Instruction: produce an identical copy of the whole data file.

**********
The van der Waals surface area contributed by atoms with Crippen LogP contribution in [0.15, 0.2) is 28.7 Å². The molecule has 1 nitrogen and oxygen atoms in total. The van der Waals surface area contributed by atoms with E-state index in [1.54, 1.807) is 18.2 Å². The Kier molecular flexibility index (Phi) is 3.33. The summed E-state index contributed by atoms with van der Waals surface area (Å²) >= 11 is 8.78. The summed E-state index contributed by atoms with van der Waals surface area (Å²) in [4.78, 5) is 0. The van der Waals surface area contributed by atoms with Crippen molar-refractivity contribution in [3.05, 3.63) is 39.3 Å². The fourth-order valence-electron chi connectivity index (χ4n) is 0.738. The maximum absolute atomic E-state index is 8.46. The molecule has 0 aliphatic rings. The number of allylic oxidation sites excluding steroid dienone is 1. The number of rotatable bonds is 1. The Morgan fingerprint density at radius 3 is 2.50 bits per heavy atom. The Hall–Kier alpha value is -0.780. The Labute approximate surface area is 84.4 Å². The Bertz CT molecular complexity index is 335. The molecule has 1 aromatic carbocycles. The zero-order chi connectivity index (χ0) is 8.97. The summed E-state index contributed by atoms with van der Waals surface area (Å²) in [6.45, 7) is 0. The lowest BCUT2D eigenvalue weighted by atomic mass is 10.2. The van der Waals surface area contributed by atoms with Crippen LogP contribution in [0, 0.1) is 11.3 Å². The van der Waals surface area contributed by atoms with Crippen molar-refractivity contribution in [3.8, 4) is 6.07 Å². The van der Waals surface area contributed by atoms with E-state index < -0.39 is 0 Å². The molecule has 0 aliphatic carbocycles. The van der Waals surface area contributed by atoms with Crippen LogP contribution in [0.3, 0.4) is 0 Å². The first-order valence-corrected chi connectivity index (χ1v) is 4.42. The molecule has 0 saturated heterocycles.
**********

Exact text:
The van der Waals surface area contributed by atoms with Crippen LogP contribution in [0.15, 0.2) is 28.7 Å². The molecule has 1 nitrogen and oxygen atoms in total. The van der Waals surface area contributed by atoms with E-state index in [1.54, 1.807) is 18.2 Å². The Kier molecular flexibility index (Phi) is 3.33. The summed E-state index contributed by atoms with van der Waals surface area (Å²) >= 11 is 8.78. The summed E-state index contributed by atoms with van der Waals surface area (Å²) in [4.78, 5) is 0. The van der Waals surface area contributed by atoms with Crippen molar-refractivity contribution in [3.05, 3.63) is 39.3 Å². The fourth-order valence-electron chi connectivity index (χ4n) is 0.738. The maximum absolute atomic E-state index is 8.46. The molecule has 0 aliphatic rings. The number of allylic oxidation sites excluding steroid dienone is 1. The number of rotatable bonds is 1. The Morgan fingerprint density at radius 3 is 2.50 bits per heavy atom. The Hall–Kier alpha value is -0.780. The Labute approximate surface area is 84.4 Å². The Bertz CT molecular complexity index is 335. The molecule has 1 aromatic carbocycles. The zero-order chi connectivity index (χ0) is 8.97. The summed E-state index contributed by atoms with van der Waals surface area (Å²) in [6.45, 7) is 0. The lowest BCUT2D eigenvalue weighted by atomic mass is 10.2. The van der Waals surface area contributed by atoms with Crippen LogP contribution in [0, 0.1) is 11.3 Å². The van der Waals surface area contributed by atoms with Crippen molar-refractivity contribution in [3.8, 4) is 6.07 Å². The van der Waals surface area contributed by atoms with E-state index < -0.39 is 0 Å². The molecule has 0 aliphatic carbocycles. The van der Waals surface area contributed by atoms with Crippen LogP contribution in [0.3, 0.4) is 0 Å². The first-order valence-corrected chi connectivity index (χ1v) is 4.42. The molecule has 0 saturated heterocycles.